Posted January 29, 2014

All-Sanctioned Team: Players, coaches and a mascot that drew David Stern’s ire

Ben Golliver, David Stern, Gilbert Arenas, Gregg Popovich, J.R. Smith, Kobe Bryant, Mark Cuban, Metta World Peace, NBA, Rasheed Wallace, The Point Forward All-Stars
David Stern

If you crossed David Stern over the last 30 years, you likely paid for it. (Patrick McDermott/Getty Images)

“The Point Forward All-Stars” will have a new theme each week centered on a single shared trait that brings together the team members. This week, with NBA commissioner David Stern set to step down on after 30 years on the job this Saturday, we look back at some of the most memorable fines and suspensions from his tenure.

Previously: The All-Grateful Team | The East’s All-Letdown Team | The All-Atrocious Team | The All-Ignored Team | The All-Stocking Stuffer Team | The All-Recalibration Team | The All-Payday Team | The All-Gridiron Team


The All-Sanctioned Team

David Stern will be remembered for his many business virtues — he was a shrewd-negotiating, global-thinking marketing visionary — but, like any commissioner, he was also his league’s Disciplinarian-in-chief. Blessed with the perfect surname for that aspect of his job, Stern wasn’t afraid to be the bad guy, and indeed he often seemed to relish the role, and the all-powerful image his sanctions helped cultivate.

Over the years, Stern fined and suspended players for all sorts of things: questioning the officials, failing drug tests, getting into fights on the court, posting Twitter messages during games, and, during the last two seasons, flopping. Owners, coaches, and entire organizations couldn’t escape his iron first, either.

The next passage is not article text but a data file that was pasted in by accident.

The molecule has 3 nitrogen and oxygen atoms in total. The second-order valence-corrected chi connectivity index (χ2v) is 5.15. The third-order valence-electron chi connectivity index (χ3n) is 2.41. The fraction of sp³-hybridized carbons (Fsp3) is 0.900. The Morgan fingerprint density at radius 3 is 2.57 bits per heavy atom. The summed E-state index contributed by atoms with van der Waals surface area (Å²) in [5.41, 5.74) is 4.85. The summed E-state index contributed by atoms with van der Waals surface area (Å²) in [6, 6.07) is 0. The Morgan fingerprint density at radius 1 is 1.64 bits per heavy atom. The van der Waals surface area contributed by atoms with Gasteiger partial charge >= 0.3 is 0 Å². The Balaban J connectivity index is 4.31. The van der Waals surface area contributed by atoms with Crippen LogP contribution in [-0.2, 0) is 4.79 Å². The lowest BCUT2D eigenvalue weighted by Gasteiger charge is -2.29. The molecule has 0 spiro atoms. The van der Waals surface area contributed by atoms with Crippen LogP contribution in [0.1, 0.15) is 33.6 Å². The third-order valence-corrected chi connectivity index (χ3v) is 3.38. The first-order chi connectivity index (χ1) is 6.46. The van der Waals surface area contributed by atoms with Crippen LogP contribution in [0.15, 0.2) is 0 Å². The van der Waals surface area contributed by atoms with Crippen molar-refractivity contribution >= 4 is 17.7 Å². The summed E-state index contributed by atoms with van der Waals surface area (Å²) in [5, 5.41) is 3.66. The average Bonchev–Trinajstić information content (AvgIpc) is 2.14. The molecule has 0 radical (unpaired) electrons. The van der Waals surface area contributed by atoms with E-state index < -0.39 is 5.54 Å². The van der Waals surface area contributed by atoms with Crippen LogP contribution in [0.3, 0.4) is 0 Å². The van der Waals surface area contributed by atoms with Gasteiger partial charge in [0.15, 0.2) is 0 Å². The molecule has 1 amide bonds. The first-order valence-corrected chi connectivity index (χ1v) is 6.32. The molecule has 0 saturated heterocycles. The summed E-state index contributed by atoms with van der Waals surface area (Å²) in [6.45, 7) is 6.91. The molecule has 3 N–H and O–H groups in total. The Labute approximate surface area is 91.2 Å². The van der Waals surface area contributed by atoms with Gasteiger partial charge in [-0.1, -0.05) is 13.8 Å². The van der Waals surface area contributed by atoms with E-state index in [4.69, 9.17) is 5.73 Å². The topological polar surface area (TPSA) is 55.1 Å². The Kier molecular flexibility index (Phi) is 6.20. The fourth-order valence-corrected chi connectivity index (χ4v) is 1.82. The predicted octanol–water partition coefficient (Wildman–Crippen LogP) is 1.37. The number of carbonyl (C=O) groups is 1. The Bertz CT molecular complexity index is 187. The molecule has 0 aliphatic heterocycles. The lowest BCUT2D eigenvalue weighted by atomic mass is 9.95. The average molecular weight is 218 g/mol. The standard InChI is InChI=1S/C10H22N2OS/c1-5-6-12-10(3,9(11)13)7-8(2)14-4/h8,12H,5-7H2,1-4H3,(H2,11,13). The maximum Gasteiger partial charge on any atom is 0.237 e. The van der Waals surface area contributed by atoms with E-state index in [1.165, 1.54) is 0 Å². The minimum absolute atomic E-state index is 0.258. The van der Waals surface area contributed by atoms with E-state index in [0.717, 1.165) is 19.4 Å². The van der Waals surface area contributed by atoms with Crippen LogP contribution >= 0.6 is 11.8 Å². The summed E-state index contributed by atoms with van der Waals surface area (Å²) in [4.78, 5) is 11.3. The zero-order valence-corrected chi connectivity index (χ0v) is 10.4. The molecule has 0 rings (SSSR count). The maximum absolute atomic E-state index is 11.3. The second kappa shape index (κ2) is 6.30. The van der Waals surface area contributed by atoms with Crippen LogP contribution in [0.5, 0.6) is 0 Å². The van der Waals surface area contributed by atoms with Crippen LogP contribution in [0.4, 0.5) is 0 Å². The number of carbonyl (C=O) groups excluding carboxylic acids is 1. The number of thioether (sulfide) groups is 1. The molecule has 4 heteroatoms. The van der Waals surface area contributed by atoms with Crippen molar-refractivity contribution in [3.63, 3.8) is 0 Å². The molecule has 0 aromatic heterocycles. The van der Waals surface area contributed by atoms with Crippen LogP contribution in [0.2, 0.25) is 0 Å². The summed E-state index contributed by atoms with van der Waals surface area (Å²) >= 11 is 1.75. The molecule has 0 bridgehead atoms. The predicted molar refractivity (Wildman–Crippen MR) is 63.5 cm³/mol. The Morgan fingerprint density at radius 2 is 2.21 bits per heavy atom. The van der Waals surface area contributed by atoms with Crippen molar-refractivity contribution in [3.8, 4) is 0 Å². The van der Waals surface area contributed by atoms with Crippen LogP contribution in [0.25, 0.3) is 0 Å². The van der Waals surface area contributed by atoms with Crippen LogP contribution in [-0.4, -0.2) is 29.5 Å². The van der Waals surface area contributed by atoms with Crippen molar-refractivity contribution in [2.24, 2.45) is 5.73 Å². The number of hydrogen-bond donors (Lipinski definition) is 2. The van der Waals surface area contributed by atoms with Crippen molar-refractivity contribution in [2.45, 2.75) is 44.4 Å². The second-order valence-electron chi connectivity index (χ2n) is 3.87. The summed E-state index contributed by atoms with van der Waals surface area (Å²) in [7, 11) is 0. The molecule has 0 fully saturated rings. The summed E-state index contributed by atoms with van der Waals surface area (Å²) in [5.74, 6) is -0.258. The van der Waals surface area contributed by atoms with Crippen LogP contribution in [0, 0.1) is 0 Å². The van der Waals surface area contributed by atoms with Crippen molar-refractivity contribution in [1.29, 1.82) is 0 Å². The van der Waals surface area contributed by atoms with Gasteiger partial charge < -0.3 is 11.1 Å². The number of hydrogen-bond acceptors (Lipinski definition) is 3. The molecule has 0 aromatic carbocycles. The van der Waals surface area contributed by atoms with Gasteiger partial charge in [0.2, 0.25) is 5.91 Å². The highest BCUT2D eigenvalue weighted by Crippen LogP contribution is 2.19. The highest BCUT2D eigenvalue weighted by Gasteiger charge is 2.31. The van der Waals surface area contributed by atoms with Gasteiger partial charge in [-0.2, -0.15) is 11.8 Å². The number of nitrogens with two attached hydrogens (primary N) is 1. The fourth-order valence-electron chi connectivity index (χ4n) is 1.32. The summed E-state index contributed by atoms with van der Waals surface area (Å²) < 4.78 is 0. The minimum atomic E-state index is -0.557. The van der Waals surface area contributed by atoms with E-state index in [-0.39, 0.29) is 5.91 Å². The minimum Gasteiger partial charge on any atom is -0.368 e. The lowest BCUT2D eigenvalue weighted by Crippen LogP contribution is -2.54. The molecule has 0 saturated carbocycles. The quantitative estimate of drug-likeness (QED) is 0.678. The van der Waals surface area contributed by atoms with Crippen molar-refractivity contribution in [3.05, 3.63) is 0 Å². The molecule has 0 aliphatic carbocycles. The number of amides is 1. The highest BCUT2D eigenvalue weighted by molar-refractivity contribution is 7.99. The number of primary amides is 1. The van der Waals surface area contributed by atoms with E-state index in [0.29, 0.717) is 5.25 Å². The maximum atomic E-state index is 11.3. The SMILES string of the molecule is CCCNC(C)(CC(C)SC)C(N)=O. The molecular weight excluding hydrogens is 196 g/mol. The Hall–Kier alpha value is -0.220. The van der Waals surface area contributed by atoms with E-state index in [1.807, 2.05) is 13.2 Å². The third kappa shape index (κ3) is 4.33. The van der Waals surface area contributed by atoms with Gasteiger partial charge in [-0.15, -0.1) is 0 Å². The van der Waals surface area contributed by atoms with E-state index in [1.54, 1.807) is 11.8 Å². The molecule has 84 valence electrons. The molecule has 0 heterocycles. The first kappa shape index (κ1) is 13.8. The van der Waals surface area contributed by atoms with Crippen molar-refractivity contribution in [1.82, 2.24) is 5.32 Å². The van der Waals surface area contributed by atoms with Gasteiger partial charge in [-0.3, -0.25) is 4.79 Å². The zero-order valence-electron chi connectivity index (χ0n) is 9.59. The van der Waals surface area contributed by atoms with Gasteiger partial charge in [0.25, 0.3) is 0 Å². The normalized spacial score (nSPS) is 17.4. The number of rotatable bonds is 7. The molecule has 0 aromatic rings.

As Stern prepares to pass the torch, and the gavel, to deputy commissioner Adam Silver on Saturday, here’s a rundown of the longtime commissioner’s greatest hits to opposing pocketbooks, with a primary focus on hijinks from the last decade.

(Many thanks to the NBA fines and suspensions database at Eskimo.com for its assistance.)

Owner: Mark Cuban, Mavericks

Mark Cuban

Mark Cuban has been fined at least 20 times by David Stern. (Jesse D. Garrabrant/NBAE/Getty Images)

“David Stern’s bad side” has always had a “wrong side of the tracks” meets “Bermuda Triangle” vibe to it: most everyone tries as hard as humanly possible to stay away from it, lest they disappear forever. Not billionaire Mavericks owner Mark Cuban, though, who took over in Dallas in 2000 and promptly set up a homestead ranch in Stern’s dog house. Cuban has been fined at least $1.9 million for at least 20 infractions since taking over the Mavericks, and no one has come close to taking as much joy in representing the anti-establishment to Stern’s establishment over the last decade. Earlier this month, Cuban, who has long crusaded against the league’s officials and officiating practices and policies, intentionally drew a $100,000 finefor walking onto the court to dispute a controversial endgame sequence that went against Dallas. It was his way of saying goodbye to Stern.

“I couldn’t let the [commissioner] go without a proper farewell,” Cuban wrote on Twitter, once the press release bearing Stern’s name rolled in. “It’s been a fun 14 years of trying to create change and donating to the [doughnut] fund!”

Cuban’s list of infractions is both extraordinarily long and extraordinarily funny, and it includes: